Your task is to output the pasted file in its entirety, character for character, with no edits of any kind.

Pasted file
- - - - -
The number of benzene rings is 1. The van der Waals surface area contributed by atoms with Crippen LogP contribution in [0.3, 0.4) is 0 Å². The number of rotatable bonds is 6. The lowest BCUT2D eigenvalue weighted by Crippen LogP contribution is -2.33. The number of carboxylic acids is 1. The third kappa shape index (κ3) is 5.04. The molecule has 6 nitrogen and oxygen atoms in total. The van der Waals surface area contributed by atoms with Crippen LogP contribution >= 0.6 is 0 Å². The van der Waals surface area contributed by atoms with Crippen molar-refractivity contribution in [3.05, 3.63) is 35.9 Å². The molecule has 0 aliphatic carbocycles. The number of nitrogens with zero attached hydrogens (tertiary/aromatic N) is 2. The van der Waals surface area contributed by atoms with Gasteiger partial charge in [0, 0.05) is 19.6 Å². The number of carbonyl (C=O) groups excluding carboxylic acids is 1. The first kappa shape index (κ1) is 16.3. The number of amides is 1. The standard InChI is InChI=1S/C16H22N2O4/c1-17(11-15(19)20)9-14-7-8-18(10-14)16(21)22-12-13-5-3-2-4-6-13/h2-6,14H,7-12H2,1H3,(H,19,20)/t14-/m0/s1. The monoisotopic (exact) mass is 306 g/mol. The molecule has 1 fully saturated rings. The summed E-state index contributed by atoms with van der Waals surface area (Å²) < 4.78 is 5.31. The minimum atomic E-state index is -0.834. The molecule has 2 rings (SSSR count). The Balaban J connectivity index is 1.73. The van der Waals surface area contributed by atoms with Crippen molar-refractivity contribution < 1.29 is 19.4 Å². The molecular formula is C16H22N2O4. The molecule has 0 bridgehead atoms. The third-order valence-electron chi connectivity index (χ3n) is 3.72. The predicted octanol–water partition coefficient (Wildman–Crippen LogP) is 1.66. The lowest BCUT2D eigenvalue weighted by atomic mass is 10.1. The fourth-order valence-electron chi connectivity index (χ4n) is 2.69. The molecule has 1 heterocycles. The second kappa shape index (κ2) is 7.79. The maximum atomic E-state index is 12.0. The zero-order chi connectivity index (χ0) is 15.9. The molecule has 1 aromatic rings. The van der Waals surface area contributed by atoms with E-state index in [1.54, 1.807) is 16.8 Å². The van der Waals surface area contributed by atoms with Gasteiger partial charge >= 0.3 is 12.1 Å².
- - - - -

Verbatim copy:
The number of benzene rings is 1. The van der Waals surface area contributed by atoms with Crippen LogP contribution in [0.3, 0.4) is 0 Å². The number of rotatable bonds is 6. The lowest BCUT2D eigenvalue weighted by Crippen LogP contribution is -2.33. The number of carboxylic acids is 1. The third kappa shape index (κ3) is 5.04. The molecule has 6 nitrogen and oxygen atoms in total. The van der Waals surface area contributed by atoms with Crippen LogP contribution >= 0.6 is 0 Å². The van der Waals surface area contributed by atoms with Crippen molar-refractivity contribution in [3.05, 3.63) is 35.9 Å². The molecule has 0 aliphatic carbocycles. The number of nitrogens with zero attached hydrogens (tertiary/aromatic N) is 2. The van der Waals surface area contributed by atoms with Gasteiger partial charge in [0, 0.05) is 19.6 Å². The number of carbonyl (C=O) groups excluding carboxylic acids is 1. The first kappa shape index (κ1) is 16.3. The number of amides is 1. The standard InChI is InChI=1S/C16H22N2O4/c1-17(11-15(19)20)9-14-7-8-18(10-14)16(21)22-12-13-5-3-2-4-6-13/h2-6,14H,7-12H2,1H3,(H,19,20)/t14-/m0/s1. The monoisotopic (exact) mass is 306 g/mol. The molecule has 1 fully saturated rings. The summed E-state index contributed by atoms with van der Waals surface area (Å²) < 4.78 is 5.31. The minimum atomic E-state index is -0.834. The molecule has 2 rings (SSSR count). The Balaban J connectivity index is 1.73. The van der Waals surface area contributed by atoms with Crippen molar-refractivity contribution < 1.29 is 19.4 Å². The molecular formula is C16H22N2O4. The molecule has 0 bridgehead atoms. The third-order valence-electron chi connectivity index (χ3n) is 3.72. The predicted octanol–water partition coefficient (Wildman–Crippen LogP) is 1.66. The lowest BCUT2D eigenvalue weighted by atomic mass is 10.1. The fourth-order valence-electron chi connectivity index (χ4n) is 2.69. The molecule has 1 heterocycles. The second kappa shape index (κ2) is 7.79. The maximum atomic E-state index is 12.0. The zero-order chi connectivity index (χ0) is 15.9. The molecule has 1 aromatic rings. The van der Waals surface area contributed by atoms with E-state index in [1.54, 1.807) is 16.8 Å². The van der Waals surface area contributed by atoms with Gasteiger partial charge >= 0.3 is 12.1 Å².